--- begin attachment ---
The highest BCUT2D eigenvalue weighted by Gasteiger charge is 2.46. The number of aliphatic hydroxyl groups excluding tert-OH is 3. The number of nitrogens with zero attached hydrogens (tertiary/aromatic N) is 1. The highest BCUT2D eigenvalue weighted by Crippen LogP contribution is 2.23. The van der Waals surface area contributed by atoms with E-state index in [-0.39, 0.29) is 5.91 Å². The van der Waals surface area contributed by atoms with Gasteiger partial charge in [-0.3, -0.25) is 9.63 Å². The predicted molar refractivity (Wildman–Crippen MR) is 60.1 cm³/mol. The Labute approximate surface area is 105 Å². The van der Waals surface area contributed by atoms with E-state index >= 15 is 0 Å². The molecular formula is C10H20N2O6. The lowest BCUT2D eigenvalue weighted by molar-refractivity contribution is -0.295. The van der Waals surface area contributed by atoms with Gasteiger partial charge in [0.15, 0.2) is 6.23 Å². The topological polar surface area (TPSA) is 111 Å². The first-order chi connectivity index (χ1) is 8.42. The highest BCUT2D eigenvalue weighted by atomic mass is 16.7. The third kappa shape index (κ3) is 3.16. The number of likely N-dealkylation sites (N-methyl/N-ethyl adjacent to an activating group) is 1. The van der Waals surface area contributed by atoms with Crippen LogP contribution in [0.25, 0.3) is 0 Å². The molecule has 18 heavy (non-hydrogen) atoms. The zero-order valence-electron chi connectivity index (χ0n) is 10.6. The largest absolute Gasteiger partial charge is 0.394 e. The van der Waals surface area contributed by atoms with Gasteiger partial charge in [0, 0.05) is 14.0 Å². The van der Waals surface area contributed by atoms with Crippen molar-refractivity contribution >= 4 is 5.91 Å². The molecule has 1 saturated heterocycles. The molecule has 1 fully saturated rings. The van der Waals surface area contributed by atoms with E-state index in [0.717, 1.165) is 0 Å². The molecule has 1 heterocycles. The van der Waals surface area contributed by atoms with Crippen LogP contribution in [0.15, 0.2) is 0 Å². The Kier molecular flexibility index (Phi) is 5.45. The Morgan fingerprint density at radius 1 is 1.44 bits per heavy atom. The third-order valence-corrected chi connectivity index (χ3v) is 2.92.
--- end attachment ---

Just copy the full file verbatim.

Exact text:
The highest BCUT2D eigenvalue weighted by Gasteiger charge is 2.46. The number of aliphatic hydroxyl groups excluding tert-OH is 3. The number of nitrogens with zero attached hydrogens (tertiary/aromatic N) is 1. The highest BCUT2D eigenvalue weighted by Crippen LogP contribution is 2.23. The van der Waals surface area contributed by atoms with E-state index in [-0.39, 0.29) is 5.91 Å². The van der Waals surface area contributed by atoms with Gasteiger partial charge in [-0.3, -0.25) is 9.63 Å². The predicted molar refractivity (Wildman–Crippen MR) is 60.1 cm³/mol. The Labute approximate surface area is 105 Å². The van der Waals surface area contributed by atoms with E-state index >= 15 is 0 Å². The molecular formula is C10H20N2O6. The lowest BCUT2D eigenvalue weighted by molar-refractivity contribution is -0.295. The van der Waals surface area contributed by atoms with Gasteiger partial charge in [0.15, 0.2) is 6.23 Å². The topological polar surface area (TPSA) is 111 Å². The first-order chi connectivity index (χ1) is 8.42. The highest BCUT2D eigenvalue weighted by atomic mass is 16.7. The third kappa shape index (κ3) is 3.16. The number of likely N-dealkylation sites (N-methyl/N-ethyl adjacent to an activating group) is 1. The van der Waals surface area contributed by atoms with Crippen LogP contribution in [0.25, 0.3) is 0 Å². The molecule has 18 heavy (non-hydrogen) atoms. The zero-order valence-electron chi connectivity index (χ0n) is 10.6. The largest absolute Gasteiger partial charge is 0.394 e. The van der Waals surface area contributed by atoms with Gasteiger partial charge in [0, 0.05) is 14.0 Å². The van der Waals surface area contributed by atoms with Crippen molar-refractivity contribution >= 4 is 5.91 Å². The molecule has 1 saturated heterocycles. The molecule has 1 fully saturated rings. The van der Waals surface area contributed by atoms with E-state index in [0.717, 1.165) is 0 Å². The molecule has 1 heterocycles. The van der Waals surface area contributed by atoms with Crippen LogP contribution in [0.15, 0.2) is 0 Å². The Kier molecular flexibility index (Phi) is 5.45. The Morgan fingerprint density at radius 1 is 1.44 bits per heavy atom. The third-order valence-corrected chi connectivity index (χ3v) is 2.92.